Chilean software engineer Jorge Arellano Cid conceived the Dillo project in late 1999, publishing the first version of Dillo in December of that year. His primary goal in creating Dillo was to democratize access to information. Arellano Cid believed that no one should have to buy a new computer or pay for broadband in order to enjoy the World Wide Web. To this end, he designed Dillo to be small, fast, and efficient, capable of performing well even on an Intel 80486 CPU with a dial-up Internet access.
Dillo was originally written in the C programming language with the GTK+ GUI toolkit. The first versions were based on an earlier browser called Armadillo, hence the name. Dillo 2, written with both C and C++ components and the Fast Light Toolkit (FLTK), was released on October 14, 2008. Text antialiasing, support for character sets other than Latin-1, HTTP compression capability, and improved page rendering were all added. The move to FLTK from GTK+ also removed many of the project's dependencies and reduced Dillo's memory footprint by 50%.
In 2011, Dillo-3.x was released, using FLTK-1.3. According to the Changelog, this change was prompted in part by the lack of an official release of FLTK-2, which stopped Dillo-2's inclusion in lightweight distributions for which it would otherwise have been suitable.
Jorge Arellano Cid is still Dillo's lead developer today. Dillo is funded by private donations; efforts to obtain public grants and corporate sponsors have been unsuccessful. Lack of funding led to a slowdown in development in 2006, and a complete stop in 2007. The project restarted again in 2008 and two months later received a €115 donation from DistroWatch.
Features of Dillo include bookmarks, tabbed browsing, and support for JPEG, PNG (including alpha transparency), and GIF images. Partial support for CSS was introduced in release 2.1. Settings such as the default fonts, background color, downloads folder, and home page are customizable through configuration files.Cookies are supported but disabled by default due to privacy concerns. While most web browsers retain the web cache and history after the program is closed, Dillo automatically clears them to improve both privacy and performance.
Dillo's bug meter reports errors Dillo encountered in the web page being viewed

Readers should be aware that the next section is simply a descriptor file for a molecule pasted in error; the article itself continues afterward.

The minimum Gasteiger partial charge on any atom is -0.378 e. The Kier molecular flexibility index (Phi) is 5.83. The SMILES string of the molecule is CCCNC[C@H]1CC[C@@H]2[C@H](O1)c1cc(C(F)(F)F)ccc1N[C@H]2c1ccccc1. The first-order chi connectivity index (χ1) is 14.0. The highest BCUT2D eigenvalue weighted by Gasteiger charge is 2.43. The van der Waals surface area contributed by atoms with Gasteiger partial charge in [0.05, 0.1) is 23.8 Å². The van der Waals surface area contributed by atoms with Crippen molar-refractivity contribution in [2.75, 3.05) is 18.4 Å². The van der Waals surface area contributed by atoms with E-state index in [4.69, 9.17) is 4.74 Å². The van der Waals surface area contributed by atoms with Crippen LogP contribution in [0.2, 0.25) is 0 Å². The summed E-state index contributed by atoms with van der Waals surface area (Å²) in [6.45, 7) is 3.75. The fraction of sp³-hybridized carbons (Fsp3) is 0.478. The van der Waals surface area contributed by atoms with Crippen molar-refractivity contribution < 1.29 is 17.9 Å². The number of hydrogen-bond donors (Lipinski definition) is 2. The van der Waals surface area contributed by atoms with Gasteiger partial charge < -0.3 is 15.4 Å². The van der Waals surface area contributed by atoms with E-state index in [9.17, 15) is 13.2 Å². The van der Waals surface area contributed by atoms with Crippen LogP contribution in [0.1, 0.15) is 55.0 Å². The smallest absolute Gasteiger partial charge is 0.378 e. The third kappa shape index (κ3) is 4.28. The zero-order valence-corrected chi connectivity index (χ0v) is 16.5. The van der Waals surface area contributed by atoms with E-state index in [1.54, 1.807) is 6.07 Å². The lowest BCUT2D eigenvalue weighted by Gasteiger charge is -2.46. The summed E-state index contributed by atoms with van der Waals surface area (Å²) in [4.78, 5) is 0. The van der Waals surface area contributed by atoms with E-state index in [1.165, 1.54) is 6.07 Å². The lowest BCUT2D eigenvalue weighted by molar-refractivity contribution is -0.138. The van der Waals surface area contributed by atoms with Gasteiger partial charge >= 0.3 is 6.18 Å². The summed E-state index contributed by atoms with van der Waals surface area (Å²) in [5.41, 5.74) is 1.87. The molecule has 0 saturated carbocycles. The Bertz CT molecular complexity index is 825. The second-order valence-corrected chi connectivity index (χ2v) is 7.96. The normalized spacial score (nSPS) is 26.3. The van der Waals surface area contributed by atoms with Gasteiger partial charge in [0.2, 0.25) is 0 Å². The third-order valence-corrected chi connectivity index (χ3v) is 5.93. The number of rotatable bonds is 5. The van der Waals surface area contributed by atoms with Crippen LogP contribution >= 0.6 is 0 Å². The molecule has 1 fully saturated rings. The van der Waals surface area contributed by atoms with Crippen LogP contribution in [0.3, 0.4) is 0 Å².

A developer tool called the "bug meter" is provided in the lower-right corner. When clicked, it displays information about validation problems, such as unclosed tags, that Dillo found in the web page. Unlike most browsers, Dillo does not have a quirks mode to improve compatibility with web pages that use invalid HTML. Instead, Dillo processes all web pages according to the published web standards.
In 2003, two Linux enthusiasts successfully ran Dillo on an Intel 486 processor and demonstrated that even with such meager hardware, Dillo could render http://news.bbc.co.uk/ in 10–15 seconds. Furthermore, Dillo can run on a variety of software platforms, including Linux, BSD, Solaris, Mac OS X, DOS, and some handheld devices. However, Dillo's developers have made little effort to make the browser work on Microsoft Windows. Arellano Cid stated that Windows goes against Dillo's goal of democratization by artificially increasing hardware requirements and software costs. Nevertheless, Dillo has been reported to work on Windows via Cygwin. Additionally, Dillo-Win32 was a project to port Dillo to Windows which is now defunct.
D+ browser or Dplus continues where Dillo-Win32 left off, it's forked from the final Dillo-Win32 release (3.0p9) and does not attempt to maintain upstream compatibility with Dillo. Last version is 0.5b (Oct 15, 2013).
Reviews of Dillo have praised its extraordinary speed, but noted that this speed comes at a price. The most visible cost is Dillo's inability to display complex web pages as they were meant to be. A 2008 review by Linux.com commented that Dillo's user interface may be "intimidating" for new users, and pointed out the scarcity of plug-ins for Dillo. In all, Dillo's global usage share is less than one hundredth of one percent.